Isabelle Blaber was out horseback riding a few days before final exams in April 2016. She was 19 at the time, a freshman at Rhodes College in Memphis, and she had been a rider since she was 5.
But on this particular day she was on an unfamiliar horse, and things went wrong. In a failed attempt at a jump, she was thrown to the ground and suffered a hard blow to the back of her head.
Blaber remembers feeling fine immediately after the fall, and she was tempted to shrug it off. But a friend persuaded her to visit a doctor the next day, and she was fortunate she did. She had a concussion, a brain injury.
Yet like many concussion patients, Blaber learned that her options for treatment were somewhat limited. She had to slow down her life a bit to see what happened next.
“It was really frustrating being told what not to do,” she recalls.
The lack of therapeutic intervention has been a longstanding frustration for those who study concussions and other traumatic brain injuries. Now some University of Georgia researchers may be making headway in addressing the issue.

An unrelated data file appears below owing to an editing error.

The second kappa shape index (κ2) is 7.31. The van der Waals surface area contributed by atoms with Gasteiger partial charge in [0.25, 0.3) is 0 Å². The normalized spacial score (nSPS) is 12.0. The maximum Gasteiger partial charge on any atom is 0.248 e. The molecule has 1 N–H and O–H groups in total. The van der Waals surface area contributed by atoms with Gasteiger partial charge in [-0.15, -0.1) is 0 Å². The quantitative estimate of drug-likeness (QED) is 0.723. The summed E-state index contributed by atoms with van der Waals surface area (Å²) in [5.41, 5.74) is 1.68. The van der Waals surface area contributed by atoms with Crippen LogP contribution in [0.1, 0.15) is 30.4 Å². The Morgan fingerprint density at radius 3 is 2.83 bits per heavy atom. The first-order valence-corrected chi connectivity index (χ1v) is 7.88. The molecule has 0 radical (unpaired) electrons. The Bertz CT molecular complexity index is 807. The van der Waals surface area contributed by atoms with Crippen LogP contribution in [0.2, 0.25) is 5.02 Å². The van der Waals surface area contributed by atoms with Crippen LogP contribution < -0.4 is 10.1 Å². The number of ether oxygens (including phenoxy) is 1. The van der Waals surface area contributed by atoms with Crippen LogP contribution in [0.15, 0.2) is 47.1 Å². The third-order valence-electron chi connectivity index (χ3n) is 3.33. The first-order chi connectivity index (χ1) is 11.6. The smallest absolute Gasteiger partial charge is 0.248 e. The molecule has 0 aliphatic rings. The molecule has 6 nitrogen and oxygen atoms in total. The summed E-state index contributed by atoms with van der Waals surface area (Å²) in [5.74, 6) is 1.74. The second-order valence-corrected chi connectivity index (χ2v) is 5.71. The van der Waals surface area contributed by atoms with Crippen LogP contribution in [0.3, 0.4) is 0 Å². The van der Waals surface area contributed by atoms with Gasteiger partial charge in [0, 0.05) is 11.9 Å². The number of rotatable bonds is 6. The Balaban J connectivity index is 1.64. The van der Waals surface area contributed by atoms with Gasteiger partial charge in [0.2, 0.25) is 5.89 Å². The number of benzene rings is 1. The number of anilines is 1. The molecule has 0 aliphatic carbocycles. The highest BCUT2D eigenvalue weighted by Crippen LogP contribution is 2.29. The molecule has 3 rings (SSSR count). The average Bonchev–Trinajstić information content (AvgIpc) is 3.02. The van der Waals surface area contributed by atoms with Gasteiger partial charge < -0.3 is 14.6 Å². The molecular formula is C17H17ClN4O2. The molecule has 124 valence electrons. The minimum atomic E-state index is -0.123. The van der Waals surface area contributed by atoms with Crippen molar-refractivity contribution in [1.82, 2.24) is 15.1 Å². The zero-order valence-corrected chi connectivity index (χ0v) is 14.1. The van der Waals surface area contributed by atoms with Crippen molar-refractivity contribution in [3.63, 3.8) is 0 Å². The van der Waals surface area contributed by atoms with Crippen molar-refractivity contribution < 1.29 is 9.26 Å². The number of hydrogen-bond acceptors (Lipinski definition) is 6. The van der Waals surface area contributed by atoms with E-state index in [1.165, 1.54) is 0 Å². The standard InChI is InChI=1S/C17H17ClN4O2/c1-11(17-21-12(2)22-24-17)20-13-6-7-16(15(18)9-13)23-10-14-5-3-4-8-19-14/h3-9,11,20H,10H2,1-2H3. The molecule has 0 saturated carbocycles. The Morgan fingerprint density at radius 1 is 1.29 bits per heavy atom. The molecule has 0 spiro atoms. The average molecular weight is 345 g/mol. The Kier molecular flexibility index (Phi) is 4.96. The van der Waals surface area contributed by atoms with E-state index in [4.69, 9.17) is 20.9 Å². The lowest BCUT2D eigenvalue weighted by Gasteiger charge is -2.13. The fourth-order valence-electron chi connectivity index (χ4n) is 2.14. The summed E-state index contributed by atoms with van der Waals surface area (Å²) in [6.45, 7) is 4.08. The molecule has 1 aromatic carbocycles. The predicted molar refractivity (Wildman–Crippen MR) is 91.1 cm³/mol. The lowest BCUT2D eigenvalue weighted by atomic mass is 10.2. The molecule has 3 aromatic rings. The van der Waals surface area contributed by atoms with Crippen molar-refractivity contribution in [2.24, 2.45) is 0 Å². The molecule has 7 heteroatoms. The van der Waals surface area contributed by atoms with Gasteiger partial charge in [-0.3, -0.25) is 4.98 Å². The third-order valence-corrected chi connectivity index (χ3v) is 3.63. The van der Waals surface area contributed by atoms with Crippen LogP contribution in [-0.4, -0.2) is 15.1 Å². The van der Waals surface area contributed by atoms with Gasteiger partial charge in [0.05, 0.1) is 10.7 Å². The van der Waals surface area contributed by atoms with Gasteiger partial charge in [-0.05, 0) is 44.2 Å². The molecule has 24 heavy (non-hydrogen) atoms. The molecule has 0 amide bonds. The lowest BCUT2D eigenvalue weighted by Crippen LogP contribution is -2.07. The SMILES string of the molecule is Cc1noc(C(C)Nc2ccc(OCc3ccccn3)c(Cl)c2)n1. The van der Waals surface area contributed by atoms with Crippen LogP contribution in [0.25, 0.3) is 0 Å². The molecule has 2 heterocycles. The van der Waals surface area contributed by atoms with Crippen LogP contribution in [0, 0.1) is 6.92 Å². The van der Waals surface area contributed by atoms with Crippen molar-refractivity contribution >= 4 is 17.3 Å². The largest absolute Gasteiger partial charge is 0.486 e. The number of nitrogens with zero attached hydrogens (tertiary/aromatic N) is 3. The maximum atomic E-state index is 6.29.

In a study published in July in the journal Nature, scientists who focus on cell regeneration at the UGA reported successfully replicating some conditions of traumatic brain injuries in a Petri dish — without using an actual human brain — allowing researchers new insight into the condition.
Click for the full story posted here in Georgia Health News. The authors Emily Webb, Alexandra Boss and Prajakta Dhapte are graduate students in the health and medical journalism program.